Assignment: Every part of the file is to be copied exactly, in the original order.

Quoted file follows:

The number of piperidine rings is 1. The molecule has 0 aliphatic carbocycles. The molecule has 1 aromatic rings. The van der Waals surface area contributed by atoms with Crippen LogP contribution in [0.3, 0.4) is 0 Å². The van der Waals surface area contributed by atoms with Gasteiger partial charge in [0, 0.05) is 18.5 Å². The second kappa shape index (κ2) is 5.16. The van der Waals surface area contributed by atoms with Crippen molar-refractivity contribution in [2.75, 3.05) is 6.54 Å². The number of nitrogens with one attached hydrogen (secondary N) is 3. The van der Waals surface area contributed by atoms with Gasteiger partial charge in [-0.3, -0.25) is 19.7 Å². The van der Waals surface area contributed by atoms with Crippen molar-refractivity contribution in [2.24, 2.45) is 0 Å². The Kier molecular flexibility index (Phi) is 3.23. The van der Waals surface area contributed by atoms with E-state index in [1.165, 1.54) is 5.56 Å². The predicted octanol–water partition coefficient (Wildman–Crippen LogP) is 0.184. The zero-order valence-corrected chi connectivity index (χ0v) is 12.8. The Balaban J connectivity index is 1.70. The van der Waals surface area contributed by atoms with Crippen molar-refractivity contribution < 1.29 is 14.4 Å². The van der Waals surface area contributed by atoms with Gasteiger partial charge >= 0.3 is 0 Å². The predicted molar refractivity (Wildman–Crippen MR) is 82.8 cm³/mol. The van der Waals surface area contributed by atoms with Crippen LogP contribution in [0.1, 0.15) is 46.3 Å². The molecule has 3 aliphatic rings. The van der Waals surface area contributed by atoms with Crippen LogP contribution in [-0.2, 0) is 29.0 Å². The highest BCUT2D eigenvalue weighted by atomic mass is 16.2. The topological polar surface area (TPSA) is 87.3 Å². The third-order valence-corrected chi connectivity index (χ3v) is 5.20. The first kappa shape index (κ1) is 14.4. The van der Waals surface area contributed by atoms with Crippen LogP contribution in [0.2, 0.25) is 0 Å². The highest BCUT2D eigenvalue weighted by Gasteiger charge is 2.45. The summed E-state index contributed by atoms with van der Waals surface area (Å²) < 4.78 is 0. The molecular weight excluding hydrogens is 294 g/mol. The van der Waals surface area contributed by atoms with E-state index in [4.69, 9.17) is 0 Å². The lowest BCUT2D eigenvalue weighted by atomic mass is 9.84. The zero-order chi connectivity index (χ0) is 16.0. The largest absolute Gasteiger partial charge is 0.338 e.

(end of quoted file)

The number of piperidine rings is 1. The molecule has 0 aliphatic carbocycles. The molecule has 1 aromatic rings. The van der Waals surface area contributed by atoms with Crippen LogP contribution in [0.3, 0.4) is 0 Å². The van der Waals surface area contributed by atoms with Gasteiger partial charge in [0, 0.05) is 18.5 Å². The second kappa shape index (κ2) is 5.16. The van der Waals surface area contributed by atoms with Crippen molar-refractivity contribution in [2.75, 3.05) is 6.54 Å². The number of nitrogens with one attached hydrogen (secondary N) is 3. The van der Waals surface area contributed by atoms with Gasteiger partial charge in [-0.3, -0.25) is 19.7 Å². The van der Waals surface area contributed by atoms with Crippen molar-refractivity contribution in [2.24, 2.45) is 0 Å². The Kier molecular flexibility index (Phi) is 3.23. The van der Waals surface area contributed by atoms with E-state index in [1.165, 1.54) is 5.56 Å². The predicted octanol–water partition coefficient (Wildman–Crippen LogP) is 0.184. The zero-order valence-corrected chi connectivity index (χ0v) is 12.8. The Balaban J connectivity index is 1.70. The van der Waals surface area contributed by atoms with Crippen molar-refractivity contribution < 1.29 is 14.4 Å². The van der Waals surface area contributed by atoms with Gasteiger partial charge >= 0.3 is 0 Å². The predicted molar refractivity (Wildman–Crippen MR) is 82.8 cm³/mol. The van der Waals surface area contributed by atoms with Crippen LogP contribution in [0.1, 0.15) is 46.3 Å². The molecule has 3 aliphatic rings. The van der Waals surface area contributed by atoms with Crippen LogP contribution in [-0.2, 0) is 29.0 Å². The highest BCUT2D eigenvalue weighted by atomic mass is 16.2. The topological polar surface area (TPSA) is 87.3 Å². The third-order valence-corrected chi connectivity index (χ3v) is 5.20. The first kappa shape index (κ1) is 14.4. The van der Waals surface area contributed by atoms with Crippen LogP contribution in [0.2, 0.25) is 0 Å². The highest BCUT2D eigenvalue weighted by Gasteiger charge is 2.45. The summed E-state index contributed by atoms with van der Waals surface area (Å²) < 4.78 is 0. The molecular weight excluding hydrogens is 294 g/mol. The van der Waals surface area contributed by atoms with E-state index in [4.69, 9.17) is 0 Å². The lowest BCUT2D eigenvalue weighted by atomic mass is 9.84. The zero-order chi connectivity index (χ0) is 16.0. The largest absolute Gasteiger partial charge is 0.338 e.